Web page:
You may already know that Vitamin C could help prevent the common cold, or that Vitamin A is essential for healthy eyes, but did you know that Vitamin D might help in the battle against breast cancer? An ongoing study is showing that Vitamin D can be linked to the prevention of the deadly cancer that affects approximately 12 percent of American women. Not only that, but those who already have breast cancer and have low levels of Vitamin D are at greater risk of having the cancer spread to other parts of the body and could have a poorer overall outlook.

Vitamin D and the Body

Vitamin D helps the body absorb calcium to use for bone growth, and also helps the immune, muscle and nervous systems function properly. The easiest way to get it is from direct sunlight, as the body begins producing Vitamin D when it is exposed to the sun. The recommended amount of sunlight is three times a week for 15 minutes each. Other great sources of the vitamin include fortified milk, fish that are high in fat like herring or catfish, eggs, beef liver, cod liver oil, mushrooms and fortified orange juice, to name a few. Vitamin D supplements are also very beneficial, and can be crucial if you’re not getting enough D from the sun or your diet.

Vitamin D and Breast Cancer

It has recently been discovered that Vitamin D may play a role in controlling normal breast cell growth, and might even be able to stop breast cancer cells from growing. The results of a Canadian study suggest that breast cancer patients who have low levels of Vitamin D were much more likely to die or have the cancer spread to other parts of their bodies. In the study, only 24 percent of the women who were surveyed had sufficient Vitamin D when they were first diagnosed with breast cancer. Those who did not have enough of the Vitamin were twice as likely to have the cancer return or spread over the next 10 years, and their chance of dying from the cancer rose to over 73 percent.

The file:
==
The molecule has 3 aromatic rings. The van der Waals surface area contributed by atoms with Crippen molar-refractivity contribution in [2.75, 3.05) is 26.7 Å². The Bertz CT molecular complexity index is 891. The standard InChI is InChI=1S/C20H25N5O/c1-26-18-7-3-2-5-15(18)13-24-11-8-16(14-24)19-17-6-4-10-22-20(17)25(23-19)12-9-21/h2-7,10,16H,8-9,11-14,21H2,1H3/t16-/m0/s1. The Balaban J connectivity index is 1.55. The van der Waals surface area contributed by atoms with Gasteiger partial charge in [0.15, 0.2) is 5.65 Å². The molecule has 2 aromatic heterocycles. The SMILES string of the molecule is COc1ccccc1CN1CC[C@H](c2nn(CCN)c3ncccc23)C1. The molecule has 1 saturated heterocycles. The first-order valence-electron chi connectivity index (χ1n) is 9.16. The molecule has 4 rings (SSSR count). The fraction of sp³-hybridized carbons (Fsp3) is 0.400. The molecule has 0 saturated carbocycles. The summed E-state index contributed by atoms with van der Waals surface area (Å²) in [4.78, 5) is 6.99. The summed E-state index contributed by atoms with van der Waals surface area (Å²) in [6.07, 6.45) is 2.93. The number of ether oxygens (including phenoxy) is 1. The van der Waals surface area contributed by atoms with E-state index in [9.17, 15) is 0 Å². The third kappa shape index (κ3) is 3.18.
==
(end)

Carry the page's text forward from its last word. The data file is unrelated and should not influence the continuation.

On the other side of the coin, having too much Vitamin D can also be dangerous. The condition of having too much Vitamin D in your system is called hypervitaminosis D. It usually occurs if you take too many D supplements, and not from sun exposure of the Vitamin D you receive from your diet. You may be at a greater risk of hypervitaminosis D if you have health problems, such as liver or kidney conditions, or if you take thiazide-type diuretics. The main consequence of Vitamin D toxicity is a buildup of calcium in your blood (hypercalcemia), causing symptoms such as:

  • Vomiting
  • Polyuria (frequent urination) Weight loss
  • Poor appetite
  • Constipation
  • Weakness
  • Heart rhythm abnormalities Kidney stones

Symptoms like these usually occur if you’re getting more than 4000 IU of D per day. However, keep in mind it is quite difficult to “overdose” on Vitamin D.

How Much is Enough?

So how can you tell if you are getting enough Vitamin D? If you are unsure, visit your doctor and schedule
a blood test. Symptoms resulting from insufficient Vitamin D can include chronic pain, fatigue, muscle weakness, depression, bone fractures and periodontal disease. If you are experiencing this, contact your physician immediately. Also, when it comes to receiving the right amount of Vitamin D, realize that the darker your skin is, the more melanin it contains and the harder it is for your skin to absorb the sun’s rays. If you’re darker skinned, you may need more supplementation than lighter skinned folk.

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